The government is “approaching this term with optimism”, according to the governor-general’s speech opening parliament. This is good to hear, because a more pessimistic character than Malcolm Turnbull surveying the outlook might be in deep gloom.
Labor, the Greens and some other crossbenchers are muscling up against the same-sex marriage plebiscite. Bill Shorten is set to make trouble on most fronts whenever opportunity knocks.
The non-Green Senate crossbenchers, who will be crucial to many of the government’s legislative efforts, find themselves – thanks to their potential power as well as the 24-hours news cycle – receiving continuous attention and publicity.
In a dramatic backbench revolt, conservative Liberal Cory Bernardi has signed up all but one of the Senate Coalition backbenchers and seven crossbenchers – a total of 20 – to a private member’s bill seeking to amend Section 18C of the Racial Discrimination Act to remove “offend” and “insult”. The only backbencher who didn’t formally endorse the bill was new Victorian senator Jane Hume, who has indicated she will support it.
This is a highly provocative jab at Turnbull – who has said changing 18C isn’t a priority – given the timing and number of Coalition backbenchers involved. It’s also said that some ministers, who were not asked to sign, have expressed private sympathy with the bill.
Parliament has started against the background of a Newspoll – the poll Turnbull invoked as a measuring stick when he challenged Tony Abbott – showing dissatisfaction with Turnbull on 52% compared with his satisfaction level of 34%, and Coalition and Labor on 50-50 in the two-party vote.
Not that people are enamoured of Shorten – 36% were satisfied with his performance and 50% dissatisfied.
The ratings for the leaders reflect the public’s general feeling of discontent.
And why wouldn’t people be sick of politics as it is being played?
Take a couple of indicators thrown up by polls published on Tuesday.
Newspoll asked people to say which items from a list they thought the government had a mandate to do.
The results were: maintain border security, 76%; reduce debt and deficit, 75%; meet Australia’s carbon emissions reductions target, 58%; restore the construction industry watchdog, 56%; introduce the superannuation reforms announced in the budget, 54%; resolve the gay marriage debate, 53%; amend Section 18C, 51%. All except the last were election commitments.
Yet despite majorities thinking the government has mandates on these issues, some are still being highly contested. Labor continues to resist bringing back the construction watchdog, and Liberal conservatives are trying to change the superannuation measures.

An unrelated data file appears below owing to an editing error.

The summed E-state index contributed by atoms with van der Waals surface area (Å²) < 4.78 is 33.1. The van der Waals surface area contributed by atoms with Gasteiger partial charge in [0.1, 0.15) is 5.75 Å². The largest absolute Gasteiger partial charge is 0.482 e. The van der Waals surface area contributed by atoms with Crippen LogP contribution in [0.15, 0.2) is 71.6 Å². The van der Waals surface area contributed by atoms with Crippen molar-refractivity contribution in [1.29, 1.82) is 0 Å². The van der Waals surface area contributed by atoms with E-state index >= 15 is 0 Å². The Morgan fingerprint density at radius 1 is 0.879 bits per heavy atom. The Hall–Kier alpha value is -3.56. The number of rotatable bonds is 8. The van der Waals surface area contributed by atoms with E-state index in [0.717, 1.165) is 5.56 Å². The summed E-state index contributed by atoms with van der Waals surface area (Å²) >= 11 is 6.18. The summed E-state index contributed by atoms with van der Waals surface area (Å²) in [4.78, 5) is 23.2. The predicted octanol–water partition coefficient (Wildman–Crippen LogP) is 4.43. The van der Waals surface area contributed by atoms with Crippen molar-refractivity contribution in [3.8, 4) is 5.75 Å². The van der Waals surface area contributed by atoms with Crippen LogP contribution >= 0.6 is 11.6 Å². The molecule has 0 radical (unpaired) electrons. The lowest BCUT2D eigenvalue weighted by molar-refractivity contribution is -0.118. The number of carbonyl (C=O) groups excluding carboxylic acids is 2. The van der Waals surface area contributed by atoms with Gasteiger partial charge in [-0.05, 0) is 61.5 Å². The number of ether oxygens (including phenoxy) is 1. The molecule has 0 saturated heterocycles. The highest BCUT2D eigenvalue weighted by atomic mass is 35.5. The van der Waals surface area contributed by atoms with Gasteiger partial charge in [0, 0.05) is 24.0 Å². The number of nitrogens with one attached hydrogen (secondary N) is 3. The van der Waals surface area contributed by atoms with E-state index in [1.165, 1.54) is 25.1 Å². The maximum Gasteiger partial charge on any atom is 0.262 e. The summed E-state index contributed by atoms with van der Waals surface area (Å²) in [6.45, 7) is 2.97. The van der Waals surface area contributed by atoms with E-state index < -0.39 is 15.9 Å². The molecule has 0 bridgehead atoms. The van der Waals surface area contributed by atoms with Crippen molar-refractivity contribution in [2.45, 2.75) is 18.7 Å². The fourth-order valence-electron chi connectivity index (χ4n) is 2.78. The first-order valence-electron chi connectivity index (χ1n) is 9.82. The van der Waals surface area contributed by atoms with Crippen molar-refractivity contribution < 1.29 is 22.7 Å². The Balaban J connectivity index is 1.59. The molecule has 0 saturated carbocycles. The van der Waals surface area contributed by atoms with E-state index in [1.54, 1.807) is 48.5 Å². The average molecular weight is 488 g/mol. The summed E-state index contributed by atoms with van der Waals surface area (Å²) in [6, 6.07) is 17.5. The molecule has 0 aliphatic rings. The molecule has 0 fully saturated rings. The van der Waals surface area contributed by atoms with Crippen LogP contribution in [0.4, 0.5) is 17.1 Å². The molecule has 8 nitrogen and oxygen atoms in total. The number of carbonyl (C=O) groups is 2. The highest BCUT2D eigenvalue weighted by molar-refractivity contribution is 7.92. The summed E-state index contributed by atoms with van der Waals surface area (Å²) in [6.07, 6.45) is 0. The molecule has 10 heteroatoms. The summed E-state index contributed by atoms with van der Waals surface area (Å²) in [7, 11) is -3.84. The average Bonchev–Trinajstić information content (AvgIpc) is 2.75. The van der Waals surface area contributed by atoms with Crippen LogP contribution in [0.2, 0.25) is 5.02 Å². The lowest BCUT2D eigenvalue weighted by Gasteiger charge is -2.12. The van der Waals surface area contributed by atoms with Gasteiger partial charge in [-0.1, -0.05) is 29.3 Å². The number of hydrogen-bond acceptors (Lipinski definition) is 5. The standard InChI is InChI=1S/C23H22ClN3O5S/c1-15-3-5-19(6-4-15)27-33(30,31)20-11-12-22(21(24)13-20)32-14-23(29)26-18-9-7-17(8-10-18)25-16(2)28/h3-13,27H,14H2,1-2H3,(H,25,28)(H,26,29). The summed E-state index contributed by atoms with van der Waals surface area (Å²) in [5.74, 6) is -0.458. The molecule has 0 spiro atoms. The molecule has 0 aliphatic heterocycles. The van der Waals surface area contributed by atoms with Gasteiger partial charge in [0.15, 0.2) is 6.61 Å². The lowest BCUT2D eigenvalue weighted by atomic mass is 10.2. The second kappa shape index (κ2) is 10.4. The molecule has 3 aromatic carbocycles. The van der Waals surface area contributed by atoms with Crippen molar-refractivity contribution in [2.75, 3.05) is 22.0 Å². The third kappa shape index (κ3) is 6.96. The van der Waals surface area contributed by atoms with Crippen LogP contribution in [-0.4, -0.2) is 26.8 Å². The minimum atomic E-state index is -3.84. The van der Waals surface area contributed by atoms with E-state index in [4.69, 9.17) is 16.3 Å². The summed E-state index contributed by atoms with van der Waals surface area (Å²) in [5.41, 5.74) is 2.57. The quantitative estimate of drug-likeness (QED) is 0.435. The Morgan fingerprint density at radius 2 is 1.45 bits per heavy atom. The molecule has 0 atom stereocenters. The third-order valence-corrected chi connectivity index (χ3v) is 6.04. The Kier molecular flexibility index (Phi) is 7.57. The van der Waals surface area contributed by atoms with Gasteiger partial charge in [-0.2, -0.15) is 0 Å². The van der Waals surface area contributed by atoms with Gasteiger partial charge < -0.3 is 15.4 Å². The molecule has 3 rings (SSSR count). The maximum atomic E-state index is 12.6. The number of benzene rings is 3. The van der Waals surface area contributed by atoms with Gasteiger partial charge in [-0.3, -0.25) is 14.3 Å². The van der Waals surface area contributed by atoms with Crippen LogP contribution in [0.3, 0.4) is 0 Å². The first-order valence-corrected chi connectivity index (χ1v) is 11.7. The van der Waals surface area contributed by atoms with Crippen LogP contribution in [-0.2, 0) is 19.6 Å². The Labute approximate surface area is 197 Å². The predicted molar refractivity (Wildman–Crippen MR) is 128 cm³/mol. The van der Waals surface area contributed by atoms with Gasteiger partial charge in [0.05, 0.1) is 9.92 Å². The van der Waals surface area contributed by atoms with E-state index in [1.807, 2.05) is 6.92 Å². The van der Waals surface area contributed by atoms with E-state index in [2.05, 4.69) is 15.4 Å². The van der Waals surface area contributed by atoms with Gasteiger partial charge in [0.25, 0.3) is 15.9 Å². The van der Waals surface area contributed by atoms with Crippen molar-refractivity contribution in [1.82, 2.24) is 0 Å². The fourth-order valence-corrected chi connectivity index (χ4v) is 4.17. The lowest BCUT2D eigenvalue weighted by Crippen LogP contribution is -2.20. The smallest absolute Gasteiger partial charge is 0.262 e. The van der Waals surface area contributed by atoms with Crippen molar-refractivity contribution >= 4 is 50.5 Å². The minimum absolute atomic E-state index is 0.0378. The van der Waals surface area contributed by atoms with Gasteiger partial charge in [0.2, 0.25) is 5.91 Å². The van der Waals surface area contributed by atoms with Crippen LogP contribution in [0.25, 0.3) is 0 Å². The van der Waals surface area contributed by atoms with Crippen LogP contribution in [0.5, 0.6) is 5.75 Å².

Admittedly “mandate” theory is a vexed area, and can be argued every which way. The Senate, where governments can rarely get a majority, can legitimately claim its own mandate. Crossbenchers often insist they have (mini?) mandates from those who have elected them, especially now that so many people are disillusioned with the major parties.
This is all very well. But if the mandates of all players are effectively seen as equal, and the numbers and will to routinely block measures are there, this threatens a gridlock that is likely to reinforce public cynicism.
It’s a matter of degree. No-one would expect that a government would get everything through just as it wanted. The Senate has an important checking and reviewing role. But it is reasonable to think a government should be allowed to pass key measures it took to a just-held election.
In some circumstances – such as after the 2014 budget – the public will be pleased when there is obstruction. Other times, people are likely to conclude that parliamentary games are thwarting the public’s will.
Same-sex marriage is a case in point. The Essential poll asked several questions, the results of which collectively said people wanted the issue decided by a plebiscite and would vote yes.
Asked how they would vote if the question in a plebiscite was “Do you approve of a law to permit people of the same sex to marry?”, 57% said “yes” and 28% “no”. Interestingly, 48% said they would definitely vote even if voting was not compulsory, while another 24% would probably vote. On whether the vote would pass, 47% predicted it would, 24% thought not, while 30% were not sure.
People were also asked whether the issue should be decided by parliament or a national vote – 59% said there should be a national vote and 25% wanted it decided by parliament.
Yet the public’s preference is not getting much of a look-in during the current debate. The establishment of the plebiscite will be torpedoed unless the opposition does a U-turn from its very strong rhetoric against it. Labor is trying to force a parliamentary vote – Shorten will bring forward a private member’s bill. Three lower house crossbenchers – independents Andrew Wilkie and Cathy McGowan, and Green Adam Bandt – are also putting up one.
Is trying to frustrate the plebiscite different from, say, the Senate refusing to pass some of the 2014 budget measures? It can be argued that it is. There was not a mandate for measures seen to breach promises or for which there had been no pre-election notice.
The plebiscite was Coalition policy. It might not be the best way of resolving this issue – indeed, I don’t think it is – but it was what Turnbull pledged and what the people favour.
Abbott got into trouble for breaking promises, and now Turnbull is being condemned for attempting to keep one.
Authors: Michelle Grattan, Professorial Fellow, University of Canberra